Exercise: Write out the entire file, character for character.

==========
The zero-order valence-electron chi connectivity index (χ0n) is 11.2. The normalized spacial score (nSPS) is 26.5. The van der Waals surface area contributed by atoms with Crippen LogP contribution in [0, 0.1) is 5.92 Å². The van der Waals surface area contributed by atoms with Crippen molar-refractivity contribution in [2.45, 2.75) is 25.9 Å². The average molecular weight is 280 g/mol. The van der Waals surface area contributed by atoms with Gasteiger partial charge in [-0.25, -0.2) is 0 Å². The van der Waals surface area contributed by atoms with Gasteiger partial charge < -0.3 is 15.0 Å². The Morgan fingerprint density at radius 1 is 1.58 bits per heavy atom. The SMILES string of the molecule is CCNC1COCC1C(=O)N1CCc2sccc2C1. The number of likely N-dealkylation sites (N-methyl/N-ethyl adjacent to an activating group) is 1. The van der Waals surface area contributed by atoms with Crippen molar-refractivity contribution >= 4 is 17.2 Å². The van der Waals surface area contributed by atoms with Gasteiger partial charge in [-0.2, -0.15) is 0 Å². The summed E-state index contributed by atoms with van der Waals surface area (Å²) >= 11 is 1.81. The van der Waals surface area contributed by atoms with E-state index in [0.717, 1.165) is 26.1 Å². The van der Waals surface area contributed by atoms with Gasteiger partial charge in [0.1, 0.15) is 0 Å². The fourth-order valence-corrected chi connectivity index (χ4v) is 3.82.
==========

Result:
The zero-order valence-electron chi connectivity index (χ0n) is 11.2. The normalized spacial score (nSPS) is 26.5. The van der Waals surface area contributed by atoms with Crippen LogP contribution in [0, 0.1) is 5.92 Å². The van der Waals surface area contributed by atoms with Crippen molar-refractivity contribution in [2.45, 2.75) is 25.9 Å². The average molecular weight is 280 g/mol. The van der Waals surface area contributed by atoms with Gasteiger partial charge in [-0.25, -0.2) is 0 Å². The van der Waals surface area contributed by atoms with Gasteiger partial charge < -0.3 is 15.0 Å². The Morgan fingerprint density at radius 1 is 1.58 bits per heavy atom. The SMILES string of the molecule is CCNC1COCC1C(=O)N1CCc2sccc2C1. The number of likely N-dealkylation sites (N-methyl/N-ethyl adjacent to an activating group) is 1. The van der Waals surface area contributed by atoms with Crippen molar-refractivity contribution >= 4 is 17.2 Å². The van der Waals surface area contributed by atoms with Gasteiger partial charge in [-0.2, -0.15) is 0 Å². The summed E-state index contributed by atoms with van der Waals surface area (Å²) >= 11 is 1.81. The van der Waals surface area contributed by atoms with E-state index in [0.717, 1.165) is 26.1 Å². The van der Waals surface area contributed by atoms with Gasteiger partial charge in [0.1, 0.15) is 0 Å². The fourth-order valence-corrected chi connectivity index (χ4v) is 3.82.